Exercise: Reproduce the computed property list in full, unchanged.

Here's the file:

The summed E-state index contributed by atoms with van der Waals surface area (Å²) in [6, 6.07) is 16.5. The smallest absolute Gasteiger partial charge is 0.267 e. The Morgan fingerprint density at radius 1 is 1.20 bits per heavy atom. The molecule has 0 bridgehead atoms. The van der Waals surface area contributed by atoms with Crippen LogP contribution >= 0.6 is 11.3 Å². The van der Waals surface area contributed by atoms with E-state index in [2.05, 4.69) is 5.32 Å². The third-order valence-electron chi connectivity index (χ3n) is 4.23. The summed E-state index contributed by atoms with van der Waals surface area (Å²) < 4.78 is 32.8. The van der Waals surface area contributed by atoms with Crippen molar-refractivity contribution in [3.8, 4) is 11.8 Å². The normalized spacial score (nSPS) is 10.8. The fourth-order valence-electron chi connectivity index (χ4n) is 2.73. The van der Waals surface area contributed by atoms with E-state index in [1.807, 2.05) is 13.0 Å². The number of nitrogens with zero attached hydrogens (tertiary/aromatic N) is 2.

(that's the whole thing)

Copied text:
The summed E-state index contributed by atoms with van der Waals surface area (Å²) in [6, 6.07) is 16.5. The smallest absolute Gasteiger partial charge is 0.267 e. The Morgan fingerprint density at radius 1 is 1.20 bits per heavy atom. The molecule has 0 bridgehead atoms. The van der Waals surface area contributed by atoms with Crippen LogP contribution >= 0.6 is 11.3 Å². The van der Waals surface area contributed by atoms with E-state index in [2.05, 4.69) is 5.32 Å². The third-order valence-electron chi connectivity index (χ3n) is 4.23. The summed E-state index contributed by atoms with van der Waals surface area (Å²) < 4.78 is 32.8. The van der Waals surface area contributed by atoms with Crippen molar-refractivity contribution in [3.8, 4) is 11.8 Å². The normalized spacial score (nSPS) is 10.8. The fourth-order valence-electron chi connectivity index (χ4n) is 2.73. The van der Waals surface area contributed by atoms with E-state index in [1.807, 2.05) is 13.0 Å². The number of nitrogens with zero attached hydrogens (tertiary/aromatic N) is 2.